Mean blood flow velocity (MCAvmean) and mean arterial blood pressure (MAP) were calculated as the integral for each cardiac cycle divided by the corresponding pulse interval. An index of cerebral vascular conductance (CVCi) was calculated via the equation MCAvmean/MAP.
Baseline data were acquired in the last minute of each baseline period between VMs, and presented as the mean across that minute. All variables were attained at each of the four phases of the VM. This included the peak Phase I response, the average over the phase II, the nadir of phase III and the peak of phase IV. The short duration of the VM performed here did not lead to a clearly defined phase IIb response and as such all variables were averaged following the peak of the phase I response until the release of the VM, to represent phase II. Additionally, the area under the curve (AUC) for data during phase IV (from time when the variable exceeded, and subsequently declined back to, the pre VM value) was calculated to determine the total impulse of perturbation in accordance with the method described by Pruessner et al. (2003). To index the cerebral autoregulation response during Phases I and IV, the percentage change in MCAvmean was divided by the percentage change in MAP from baseline or phase III, respectively, to assess differences in the MAP contribution to the MCAvmean change. The Gosling pulsatility index for MCAv was calculated as (MCAvsystolic− MCAvdiastolic)/MCAvmean(Gosling and King, 1974).
Inferential statistical analyses of dependent variables were performed using a Two-Way ANOVA (phase × pressure). Data were assessed for approximation to a normal distribution and sphericity, with no corrections required. Main effects, AUC and time above baseline for MCAv were isolated using post-hoc pairwise comparisons (Bonferroni corrected, where necessary). Linear regression was used to determine the correlation between the phase dependent changes in MCAv, MAP, and TOI. All data were analyzed using SPSS statistical software (v20, Chicago, USA), with a priori statistical significance set at P ≤ 0.05. All data are presented as the mean ± SD absolute change from the baseline preceding the VM, unless stated otherwise.
A typical trace during a 90% VM is shown in Figure 1. Absolute changes from baseline during all phases of the VM are displayed in Table 1 and Figure 2. Mouth pressures were 24 ± 7 and 72 ± 21 for 30 and 90% VM respectively. Baseline data including PETCO2 (grouped mean 33 ± 4 mm Hg) were unchanged between baseline periods. MAP, MCAvmean, TOI, O2Hb, HHb and tHb all demonstrated significant interaction effects (P < 0.01, Figure 2). Despite the greater increase in MAP during Phase I at 90% VM (P < 0.001, Figure 2), this did not correspond with greater increases in MCAvmean(P = 0.85). Phase III at 90% VM produced the lowest MCAvmean, MAP, and TOI values (Figure 2).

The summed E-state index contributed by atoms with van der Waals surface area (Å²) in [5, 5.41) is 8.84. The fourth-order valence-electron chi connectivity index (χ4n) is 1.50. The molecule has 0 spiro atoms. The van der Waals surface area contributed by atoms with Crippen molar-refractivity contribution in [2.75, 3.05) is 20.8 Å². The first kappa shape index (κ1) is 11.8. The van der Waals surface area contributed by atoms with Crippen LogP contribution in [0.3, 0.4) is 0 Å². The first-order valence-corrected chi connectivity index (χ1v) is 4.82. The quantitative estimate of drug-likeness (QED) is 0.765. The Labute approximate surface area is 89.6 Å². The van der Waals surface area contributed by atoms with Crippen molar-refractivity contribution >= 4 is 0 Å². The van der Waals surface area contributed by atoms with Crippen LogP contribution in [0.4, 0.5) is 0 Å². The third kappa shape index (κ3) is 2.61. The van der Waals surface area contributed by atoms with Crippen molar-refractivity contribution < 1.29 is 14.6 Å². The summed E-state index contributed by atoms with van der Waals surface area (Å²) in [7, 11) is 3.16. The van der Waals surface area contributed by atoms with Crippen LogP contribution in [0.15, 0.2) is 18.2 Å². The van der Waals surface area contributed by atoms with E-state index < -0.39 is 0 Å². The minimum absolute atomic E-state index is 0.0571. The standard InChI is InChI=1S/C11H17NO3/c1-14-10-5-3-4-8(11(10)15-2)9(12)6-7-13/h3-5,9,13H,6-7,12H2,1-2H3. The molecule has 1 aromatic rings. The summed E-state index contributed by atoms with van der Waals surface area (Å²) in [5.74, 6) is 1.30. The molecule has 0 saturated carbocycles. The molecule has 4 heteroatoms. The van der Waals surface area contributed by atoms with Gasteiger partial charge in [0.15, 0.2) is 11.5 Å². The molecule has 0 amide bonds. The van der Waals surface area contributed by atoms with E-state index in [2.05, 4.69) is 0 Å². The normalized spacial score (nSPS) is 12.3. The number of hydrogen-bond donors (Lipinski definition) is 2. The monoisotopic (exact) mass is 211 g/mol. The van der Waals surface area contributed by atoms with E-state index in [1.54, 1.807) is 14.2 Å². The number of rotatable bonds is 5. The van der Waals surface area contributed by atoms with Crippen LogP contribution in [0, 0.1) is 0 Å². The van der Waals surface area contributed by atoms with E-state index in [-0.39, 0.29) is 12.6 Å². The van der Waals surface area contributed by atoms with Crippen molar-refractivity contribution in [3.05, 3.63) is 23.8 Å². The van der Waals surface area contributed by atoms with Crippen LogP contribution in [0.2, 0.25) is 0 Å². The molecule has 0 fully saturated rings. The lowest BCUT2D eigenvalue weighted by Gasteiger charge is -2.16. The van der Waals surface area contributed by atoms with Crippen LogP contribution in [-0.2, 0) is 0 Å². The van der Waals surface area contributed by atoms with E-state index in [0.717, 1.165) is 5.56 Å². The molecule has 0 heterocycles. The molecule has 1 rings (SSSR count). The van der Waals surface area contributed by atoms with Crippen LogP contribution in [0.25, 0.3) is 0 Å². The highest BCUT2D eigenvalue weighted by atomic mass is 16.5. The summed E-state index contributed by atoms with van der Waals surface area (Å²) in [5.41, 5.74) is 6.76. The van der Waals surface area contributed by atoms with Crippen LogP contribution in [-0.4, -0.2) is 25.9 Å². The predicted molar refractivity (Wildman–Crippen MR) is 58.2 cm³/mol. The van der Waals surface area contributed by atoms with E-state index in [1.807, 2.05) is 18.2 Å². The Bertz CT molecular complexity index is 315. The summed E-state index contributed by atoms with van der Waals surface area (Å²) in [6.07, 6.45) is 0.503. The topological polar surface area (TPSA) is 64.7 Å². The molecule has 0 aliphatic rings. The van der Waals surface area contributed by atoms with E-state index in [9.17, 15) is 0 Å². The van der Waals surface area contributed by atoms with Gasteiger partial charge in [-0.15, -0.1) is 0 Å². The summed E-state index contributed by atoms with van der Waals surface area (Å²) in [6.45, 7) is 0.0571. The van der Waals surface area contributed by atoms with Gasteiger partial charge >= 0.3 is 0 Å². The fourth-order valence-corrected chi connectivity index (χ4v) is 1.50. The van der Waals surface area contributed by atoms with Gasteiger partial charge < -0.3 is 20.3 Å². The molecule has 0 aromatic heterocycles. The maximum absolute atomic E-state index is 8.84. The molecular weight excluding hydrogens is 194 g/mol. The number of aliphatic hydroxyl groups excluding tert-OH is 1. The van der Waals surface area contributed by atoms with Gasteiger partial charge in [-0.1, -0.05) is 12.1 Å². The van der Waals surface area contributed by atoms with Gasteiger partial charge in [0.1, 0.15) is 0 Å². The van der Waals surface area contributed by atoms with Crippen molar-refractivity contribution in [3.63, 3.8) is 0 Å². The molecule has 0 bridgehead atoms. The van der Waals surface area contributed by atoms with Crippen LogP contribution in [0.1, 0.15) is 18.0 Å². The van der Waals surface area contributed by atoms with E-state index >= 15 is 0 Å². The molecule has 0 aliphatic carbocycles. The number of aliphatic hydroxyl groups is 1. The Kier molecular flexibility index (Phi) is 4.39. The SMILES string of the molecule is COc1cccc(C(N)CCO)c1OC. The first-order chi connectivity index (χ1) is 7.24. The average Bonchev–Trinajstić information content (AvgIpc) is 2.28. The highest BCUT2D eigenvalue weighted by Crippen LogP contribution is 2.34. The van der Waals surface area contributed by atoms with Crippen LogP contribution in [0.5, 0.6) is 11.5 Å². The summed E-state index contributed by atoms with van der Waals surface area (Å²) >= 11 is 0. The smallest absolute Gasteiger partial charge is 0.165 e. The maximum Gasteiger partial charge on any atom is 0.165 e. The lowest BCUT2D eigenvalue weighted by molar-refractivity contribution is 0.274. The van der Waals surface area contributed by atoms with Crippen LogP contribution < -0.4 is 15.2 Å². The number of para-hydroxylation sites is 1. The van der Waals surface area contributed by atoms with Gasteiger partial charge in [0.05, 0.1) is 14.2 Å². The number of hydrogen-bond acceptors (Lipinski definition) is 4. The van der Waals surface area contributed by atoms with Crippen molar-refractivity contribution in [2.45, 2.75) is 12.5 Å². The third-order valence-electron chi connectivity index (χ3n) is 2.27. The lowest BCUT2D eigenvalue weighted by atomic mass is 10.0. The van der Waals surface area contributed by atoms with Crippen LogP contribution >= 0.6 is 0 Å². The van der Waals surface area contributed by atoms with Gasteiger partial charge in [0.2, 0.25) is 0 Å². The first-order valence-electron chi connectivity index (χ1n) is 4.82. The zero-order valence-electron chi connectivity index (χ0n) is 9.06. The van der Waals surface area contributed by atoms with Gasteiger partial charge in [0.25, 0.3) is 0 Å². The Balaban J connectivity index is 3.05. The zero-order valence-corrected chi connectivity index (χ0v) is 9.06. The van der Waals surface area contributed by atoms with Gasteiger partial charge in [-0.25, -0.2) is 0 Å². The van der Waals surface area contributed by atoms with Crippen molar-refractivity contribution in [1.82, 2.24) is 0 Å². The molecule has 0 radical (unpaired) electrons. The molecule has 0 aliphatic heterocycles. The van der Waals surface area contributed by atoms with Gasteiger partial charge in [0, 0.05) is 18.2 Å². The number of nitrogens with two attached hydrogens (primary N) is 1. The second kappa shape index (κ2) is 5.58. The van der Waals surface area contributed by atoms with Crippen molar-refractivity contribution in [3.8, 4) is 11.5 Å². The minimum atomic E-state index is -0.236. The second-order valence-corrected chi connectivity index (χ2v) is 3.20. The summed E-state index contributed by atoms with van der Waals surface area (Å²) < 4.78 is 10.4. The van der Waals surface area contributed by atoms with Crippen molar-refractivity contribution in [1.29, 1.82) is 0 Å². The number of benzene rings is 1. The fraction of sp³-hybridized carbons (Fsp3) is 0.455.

Figure 1. Hemodynamic variables in one participant during a 90%VM. ABP, Arterial blood pressure; MCAvmean, mean middle cerebral artery blood flow velocity; TOI, total oxygenation index; O2Hb, oxyhemoglobin; HHb, deoxyhemoglobin; tHb, total hemoglobin.
Figure 2. MAP, Maximal mean arterial blood pressure; MCAvmean, Maximal mean middle cerebral artery blood flow velocity; TOI, Maximal total oxygenation index; O2Hb, Maximal oxyhemoglobin; HHb, Maximal deoxyhemoglobin; tHb, Maximal total hemoglobin (tHb, n = 10 for NIRS data) for each phase of the VM during a 30 and 90% relative intensity VM held for 10 s. The bolded and underlined letters A–E represent the respective stages of the VM (baseline and phase I–IV on the x axis). The italicized letters represent differences between the phases (P < 0.05). *Significant difference between 30 and 90%, P ≤ 0.05. Values are means ± SE.
Peak MCAvmean during phase IV was greater at 90% VM compared to 30% and phase I (both P < 0.05) despite a similar absolute MAP to that observed in phase I (P = 0.91) (Figure 2). Similarly, peak MCAvmean during phase IV at 30% VM showed this higher flow velocity between phase I and IV (P < 0.05) despite similar MAP between the phases. TOI also showed these response profiles between VM intensities and between phases I and IV (Figure 2). The phase IV AUC for MCAv was not reliably affected by VM pressure (123 ± 73 and 257 ± 414 aU for 30 and 90% respectively; P = 0.17). Nor was time above baseline for MCAv (11 ± 6 and 12 ± 8 s for 30 and 90% respectively; P = 0.70).